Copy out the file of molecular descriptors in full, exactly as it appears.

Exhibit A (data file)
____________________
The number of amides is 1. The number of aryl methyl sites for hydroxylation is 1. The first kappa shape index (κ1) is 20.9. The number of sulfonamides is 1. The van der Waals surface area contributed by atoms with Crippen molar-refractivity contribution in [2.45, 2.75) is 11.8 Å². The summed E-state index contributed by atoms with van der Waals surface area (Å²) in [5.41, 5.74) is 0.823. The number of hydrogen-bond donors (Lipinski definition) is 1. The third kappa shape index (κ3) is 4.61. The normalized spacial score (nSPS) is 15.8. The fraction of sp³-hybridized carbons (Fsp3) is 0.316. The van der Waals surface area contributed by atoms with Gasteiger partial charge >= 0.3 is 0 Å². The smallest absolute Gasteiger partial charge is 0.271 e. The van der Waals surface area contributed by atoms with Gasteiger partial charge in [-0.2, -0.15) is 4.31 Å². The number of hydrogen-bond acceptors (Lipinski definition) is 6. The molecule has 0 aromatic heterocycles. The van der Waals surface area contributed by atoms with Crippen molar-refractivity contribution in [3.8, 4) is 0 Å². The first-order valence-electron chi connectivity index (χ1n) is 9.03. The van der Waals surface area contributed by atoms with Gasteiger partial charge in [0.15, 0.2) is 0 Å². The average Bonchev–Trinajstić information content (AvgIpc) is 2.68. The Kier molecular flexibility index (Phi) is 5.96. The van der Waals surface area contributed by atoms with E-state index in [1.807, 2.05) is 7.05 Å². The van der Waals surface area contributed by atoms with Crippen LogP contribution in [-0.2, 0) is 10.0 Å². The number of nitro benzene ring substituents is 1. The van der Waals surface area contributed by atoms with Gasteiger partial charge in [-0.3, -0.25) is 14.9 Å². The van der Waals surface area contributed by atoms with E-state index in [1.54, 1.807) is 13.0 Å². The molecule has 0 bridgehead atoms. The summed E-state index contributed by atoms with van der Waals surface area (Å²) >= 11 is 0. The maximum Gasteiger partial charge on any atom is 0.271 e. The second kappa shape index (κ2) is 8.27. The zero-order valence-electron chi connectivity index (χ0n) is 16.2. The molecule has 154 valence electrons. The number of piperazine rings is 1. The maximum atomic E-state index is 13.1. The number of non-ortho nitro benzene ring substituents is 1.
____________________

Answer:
The number of amides is 1. The number of aryl methyl sites for hydroxylation is 1. The first kappa shape index (κ1) is 20.9. The number of sulfonamides is 1. The van der Waals surface area contributed by atoms with Crippen molar-refractivity contribution in [2.45, 2.75) is 11.8 Å². The summed E-state index contributed by atoms with van der Waals surface area (Å²) in [5.41, 5.74) is 0.823. The number of hydrogen-bond donors (Lipinski definition) is 1. The third kappa shape index (κ3) is 4.61. The normalized spacial score (nSPS) is 15.8. The fraction of sp³-hybridized carbons (Fsp3) is 0.316. The van der Waals surface area contributed by atoms with Gasteiger partial charge >= 0.3 is 0 Å². The smallest absolute Gasteiger partial charge is 0.271 e. The van der Waals surface area contributed by atoms with Gasteiger partial charge in [-0.2, -0.15) is 4.31 Å². The number of hydrogen-bond acceptors (Lipinski definition) is 6. The molecule has 0 aromatic heterocycles. The van der Waals surface area contributed by atoms with Crippen molar-refractivity contribution in [3.8, 4) is 0 Å². The first-order valence-electron chi connectivity index (χ1n) is 9.03. The van der Waals surface area contributed by atoms with Gasteiger partial charge in [0.15, 0.2) is 0 Å². The average Bonchev–Trinajstić information content (AvgIpc) is 2.68. The Kier molecular flexibility index (Phi) is 5.96. The van der Waals surface area contributed by atoms with E-state index in [1.807, 2.05) is 7.05 Å². The van der Waals surface area contributed by atoms with Crippen LogP contribution in [-0.2, 0) is 10.0 Å². The number of nitro benzene ring substituents is 1. The van der Waals surface area contributed by atoms with Gasteiger partial charge in [-0.3, -0.25) is 14.9 Å². The van der Waals surface area contributed by atoms with E-state index in [1.54, 1.807) is 13.0 Å². The molecule has 0 bridgehead atoms. The summed E-state index contributed by atoms with van der Waals surface area (Å²) >= 11 is 0. The maximum Gasteiger partial charge on any atom is 0.271 e. The second kappa shape index (κ2) is 8.27. The zero-order valence-electron chi connectivity index (χ0n) is 16.2. The molecule has 154 valence electrons. The number of piperazine rings is 1. The maximum atomic E-state index is 13.1. The number of non-ortho nitro benzene ring substituents is 1.